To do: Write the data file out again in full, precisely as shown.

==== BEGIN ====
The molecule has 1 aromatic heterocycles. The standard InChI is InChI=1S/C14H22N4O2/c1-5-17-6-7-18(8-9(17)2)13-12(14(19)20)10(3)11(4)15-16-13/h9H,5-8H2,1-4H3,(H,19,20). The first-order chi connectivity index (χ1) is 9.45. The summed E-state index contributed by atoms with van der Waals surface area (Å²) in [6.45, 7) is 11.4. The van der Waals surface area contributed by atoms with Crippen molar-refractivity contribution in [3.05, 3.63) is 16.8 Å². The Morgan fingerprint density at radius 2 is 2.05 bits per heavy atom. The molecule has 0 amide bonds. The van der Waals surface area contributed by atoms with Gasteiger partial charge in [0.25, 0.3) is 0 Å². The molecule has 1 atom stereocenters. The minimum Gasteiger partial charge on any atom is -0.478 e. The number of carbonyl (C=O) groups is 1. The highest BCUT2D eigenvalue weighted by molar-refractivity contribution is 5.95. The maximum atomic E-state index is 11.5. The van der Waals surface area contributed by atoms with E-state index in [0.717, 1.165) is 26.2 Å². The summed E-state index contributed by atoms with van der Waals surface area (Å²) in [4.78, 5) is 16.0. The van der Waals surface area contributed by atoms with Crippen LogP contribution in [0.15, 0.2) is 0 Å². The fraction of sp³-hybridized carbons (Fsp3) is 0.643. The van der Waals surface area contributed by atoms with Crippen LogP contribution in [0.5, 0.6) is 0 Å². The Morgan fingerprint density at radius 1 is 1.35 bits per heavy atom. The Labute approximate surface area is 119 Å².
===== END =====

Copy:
The molecule has 1 aromatic heterocycles. The standard InChI is InChI=1S/C14H22N4O2/c1-5-17-6-7-18(8-9(17)2)13-12(14(19)20)10(3)11(4)15-16-13/h9H,5-8H2,1-4H3,(H,19,20). The first-order chi connectivity index (χ1) is 9.45. The summed E-state index contributed by atoms with van der Waals surface area (Å²) in [6.45, 7) is 11.4. The van der Waals surface area contributed by atoms with Crippen molar-refractivity contribution in [3.05, 3.63) is 16.8 Å². The Morgan fingerprint density at radius 2 is 2.05 bits per heavy atom. The molecule has 0 amide bonds. The van der Waals surface area contributed by atoms with Gasteiger partial charge in [0.25, 0.3) is 0 Å². The molecule has 1 atom stereocenters. The minimum Gasteiger partial charge on any atom is -0.478 e. The number of carbonyl (C=O) groups is 1. The highest BCUT2D eigenvalue weighted by molar-refractivity contribution is 5.95. The maximum atomic E-state index is 11.5. The van der Waals surface area contributed by atoms with E-state index in [0.717, 1.165) is 26.2 Å². The summed E-state index contributed by atoms with van der Waals surface area (Å²) in [4.78, 5) is 16.0. The van der Waals surface area contributed by atoms with Crippen LogP contribution in [0.15, 0.2) is 0 Å². The fraction of sp³-hybridized carbons (Fsp3) is 0.643. The van der Waals surface area contributed by atoms with Crippen LogP contribution in [0.5, 0.6) is 0 Å². The Morgan fingerprint density at radius 1 is 1.35 bits per heavy atom. The Labute approximate surface area is 119 Å².